PITTSFIELD, Mass. — The Tyler Street Fire Station was at risk for demolition before a local developer saw it as a potential apartment building.

The Historical Commission on Monday deemed the fire station historically significant, making it eligible for Community Preservation Act funding that will support its proposed restoration.

Developer David Carver and CT Management — who built the Morningstar Apartments in the former St. Mary’s Church down the street — want to convert the station into four residential units.

Carver has worked to preserve as much of the interior and exterior detail of original properties as possible while meeting functional requirements and building permits. He has done a number of historically significant properties that have undergone renovation for new uses.

“A year ago I would have likely told you that there’s probably going to be an application to demolish the fire station but for a number of reasons, one more attempt was made so the [request for proposals] was issued, I think it was more toward the beginning of winter, and there was a successful bidder,” City Planner CJ Hoss said to the panel.

“I think there’s still some work to do on a potential transaction but Dave Carver and CT Management put in a proposal, they will buy the fire station and converted to four residential units, and right now, CT Management is working on lining up the financing to actually pull the project together.”

This project was requested to be submitted to the Community Preservation Committee as an emergency rather than being included in the next funding cycle. Following Monday’s determination, Hoss will set up a meeting with the committee to see if it will consider this application out of cycle and, if so, how they wish to proceed.

The fire station is a Joseph McArthur Vance building constructed in the early 1900s. Vance was a prominent architect in Pittsfield who designed residential, commercial, industrial, and recreational buildings.

Some of Vance’s designs include the Colonial Theatre, the Bascom Lodge atop Mount Greylock, and the Hotel Aspinwall in Lenox, which burned to the ground in 1931.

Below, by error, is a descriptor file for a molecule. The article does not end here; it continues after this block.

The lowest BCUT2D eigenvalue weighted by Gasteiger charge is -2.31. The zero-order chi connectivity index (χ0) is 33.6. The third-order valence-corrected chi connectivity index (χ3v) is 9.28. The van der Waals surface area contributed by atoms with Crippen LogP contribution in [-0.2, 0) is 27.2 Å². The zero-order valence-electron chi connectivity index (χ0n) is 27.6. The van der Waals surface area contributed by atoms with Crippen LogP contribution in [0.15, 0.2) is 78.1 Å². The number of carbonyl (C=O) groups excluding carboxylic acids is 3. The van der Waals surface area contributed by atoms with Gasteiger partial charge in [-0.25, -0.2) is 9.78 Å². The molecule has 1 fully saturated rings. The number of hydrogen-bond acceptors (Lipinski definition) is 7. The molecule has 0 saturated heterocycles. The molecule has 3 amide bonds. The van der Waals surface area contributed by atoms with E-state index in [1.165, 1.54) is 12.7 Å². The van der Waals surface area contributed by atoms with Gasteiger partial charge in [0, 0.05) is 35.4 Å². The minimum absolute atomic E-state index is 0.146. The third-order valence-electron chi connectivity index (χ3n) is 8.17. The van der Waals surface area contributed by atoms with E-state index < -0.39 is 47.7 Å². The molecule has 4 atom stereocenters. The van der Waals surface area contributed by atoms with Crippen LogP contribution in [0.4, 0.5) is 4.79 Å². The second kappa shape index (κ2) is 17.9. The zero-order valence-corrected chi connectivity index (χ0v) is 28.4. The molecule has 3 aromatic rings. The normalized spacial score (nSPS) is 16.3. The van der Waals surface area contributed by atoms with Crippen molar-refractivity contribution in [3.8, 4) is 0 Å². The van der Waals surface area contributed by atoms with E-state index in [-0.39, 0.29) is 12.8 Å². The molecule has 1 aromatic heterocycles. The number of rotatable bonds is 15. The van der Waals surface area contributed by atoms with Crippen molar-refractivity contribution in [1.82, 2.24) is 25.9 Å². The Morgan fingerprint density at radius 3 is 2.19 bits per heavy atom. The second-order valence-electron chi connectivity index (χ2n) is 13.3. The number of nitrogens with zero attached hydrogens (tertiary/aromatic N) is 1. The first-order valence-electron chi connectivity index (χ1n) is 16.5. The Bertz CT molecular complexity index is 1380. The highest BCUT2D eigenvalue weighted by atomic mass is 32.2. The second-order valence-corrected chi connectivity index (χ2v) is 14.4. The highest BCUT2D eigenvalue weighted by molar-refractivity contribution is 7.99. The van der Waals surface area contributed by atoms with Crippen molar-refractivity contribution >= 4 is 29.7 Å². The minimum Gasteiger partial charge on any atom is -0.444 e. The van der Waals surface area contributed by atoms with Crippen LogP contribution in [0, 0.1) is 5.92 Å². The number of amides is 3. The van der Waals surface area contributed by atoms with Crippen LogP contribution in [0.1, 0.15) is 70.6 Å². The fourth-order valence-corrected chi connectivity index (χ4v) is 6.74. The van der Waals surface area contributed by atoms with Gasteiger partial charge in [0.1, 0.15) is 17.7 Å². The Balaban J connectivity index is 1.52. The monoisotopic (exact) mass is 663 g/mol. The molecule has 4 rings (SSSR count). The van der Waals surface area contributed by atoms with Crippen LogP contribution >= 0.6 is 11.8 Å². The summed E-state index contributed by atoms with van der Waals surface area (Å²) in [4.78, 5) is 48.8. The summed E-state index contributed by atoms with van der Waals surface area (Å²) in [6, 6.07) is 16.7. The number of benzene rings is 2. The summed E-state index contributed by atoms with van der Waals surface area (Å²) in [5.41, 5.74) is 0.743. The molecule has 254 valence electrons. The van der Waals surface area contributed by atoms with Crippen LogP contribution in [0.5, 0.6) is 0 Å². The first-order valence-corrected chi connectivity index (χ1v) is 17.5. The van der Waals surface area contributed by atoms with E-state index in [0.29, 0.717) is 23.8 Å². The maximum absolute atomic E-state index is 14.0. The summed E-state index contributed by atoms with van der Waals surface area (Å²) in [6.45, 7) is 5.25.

Hoss disclosed that the building’s roof has issues and that CPA funding could possibly be used to repair it.

“The bigger issue is just moving the project forward, knowing that everything is in line financially, I would guess that’s going to be built into the contract is giving some flexibility to figure out how to actually make this financially feasible and there’s always going to be question marks around that,” he added.

“I think that’s where this is going from the emergency perspective, the funds may not necessarily go to the roof, but knowing that they would be available if there was a positive recommendation eventually from CPC to the City Council certainly helps start sooner rather than later to shore it up for a winter.”

Hoss has not seen all of the plans yet but said the two garage bays in the front of the building are to be preserved and functional for the units and from the bottom level, two interior garage spaces would be created.

“I can’t say if that a small portion of the building needs to come down to allow for that, or if it’s just the condition that that rear portion is going to be removed,” he said. “But that is the feeling as of right now, but I don’t want to speak with actual certainty until the plans are finalized and seen.”

The fire station has been out of use since 1970 and was used mainly for storage until being shutdown in 2008. There have been several ideas floated for the building, including as a new home for Berkshire Families & Children some years ago, but the condition of the building has been a deterrent to interested buyers.

In the last decade, CT Management has converted churches into the Power House Lofts on Seymour Street and the Notre Dame Residences on Melville Street. It has also converted a church in North Adams and another in Williamstown into housing.

Members of the commission were relieved to hear that the structure is set to be saved.

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